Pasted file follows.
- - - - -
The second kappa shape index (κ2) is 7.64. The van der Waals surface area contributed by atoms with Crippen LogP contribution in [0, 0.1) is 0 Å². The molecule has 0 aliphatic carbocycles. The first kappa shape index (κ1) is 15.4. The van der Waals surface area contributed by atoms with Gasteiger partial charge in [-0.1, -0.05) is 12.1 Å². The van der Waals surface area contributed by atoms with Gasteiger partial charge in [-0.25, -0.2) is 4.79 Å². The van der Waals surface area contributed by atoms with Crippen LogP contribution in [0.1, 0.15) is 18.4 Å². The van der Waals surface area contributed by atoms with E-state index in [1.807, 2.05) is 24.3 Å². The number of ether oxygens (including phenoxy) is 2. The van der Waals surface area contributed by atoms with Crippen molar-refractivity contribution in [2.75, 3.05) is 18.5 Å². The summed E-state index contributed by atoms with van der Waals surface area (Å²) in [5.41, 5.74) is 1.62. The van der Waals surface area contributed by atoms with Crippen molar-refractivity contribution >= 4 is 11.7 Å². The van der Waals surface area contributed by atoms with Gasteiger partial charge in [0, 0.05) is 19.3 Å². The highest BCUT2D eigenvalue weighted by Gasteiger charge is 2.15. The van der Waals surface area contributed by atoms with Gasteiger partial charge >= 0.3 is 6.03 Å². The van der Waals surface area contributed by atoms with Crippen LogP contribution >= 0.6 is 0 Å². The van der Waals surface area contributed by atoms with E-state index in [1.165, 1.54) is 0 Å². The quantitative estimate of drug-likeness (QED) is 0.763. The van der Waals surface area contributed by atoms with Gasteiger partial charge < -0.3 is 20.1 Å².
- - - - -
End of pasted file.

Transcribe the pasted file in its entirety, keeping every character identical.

The second kappa shape index (κ2) is 7.64. The van der Waals surface area contributed by atoms with Crippen LogP contribution in [0, 0.1) is 0 Å². The molecule has 0 aliphatic carbocycles. The first kappa shape index (κ1) is 15.4. The van der Waals surface area contributed by atoms with Gasteiger partial charge in [-0.1, -0.05) is 12.1 Å². The van der Waals surface area contributed by atoms with Gasteiger partial charge in [-0.25, -0.2) is 4.79 Å². The van der Waals surface area contributed by atoms with Crippen LogP contribution in [0.1, 0.15) is 18.4 Å². The van der Waals surface area contributed by atoms with E-state index in [1.807, 2.05) is 24.3 Å². The number of ether oxygens (including phenoxy) is 2. The van der Waals surface area contributed by atoms with Crippen molar-refractivity contribution in [2.75, 3.05) is 18.5 Å². The summed E-state index contributed by atoms with van der Waals surface area (Å²) in [5.41, 5.74) is 1.62. The van der Waals surface area contributed by atoms with Crippen molar-refractivity contribution >= 4 is 11.7 Å². The van der Waals surface area contributed by atoms with Gasteiger partial charge in [0, 0.05) is 19.3 Å². The highest BCUT2D eigenvalue weighted by Gasteiger charge is 2.15. The van der Waals surface area contributed by atoms with Gasteiger partial charge >= 0.3 is 6.03 Å². The van der Waals surface area contributed by atoms with Crippen LogP contribution >= 0.6 is 0 Å². The van der Waals surface area contributed by atoms with E-state index in [1.165, 1.54) is 0 Å². The quantitative estimate of drug-likeness (QED) is 0.763. The van der Waals surface area contributed by atoms with Gasteiger partial charge < -0.3 is 20.1 Å².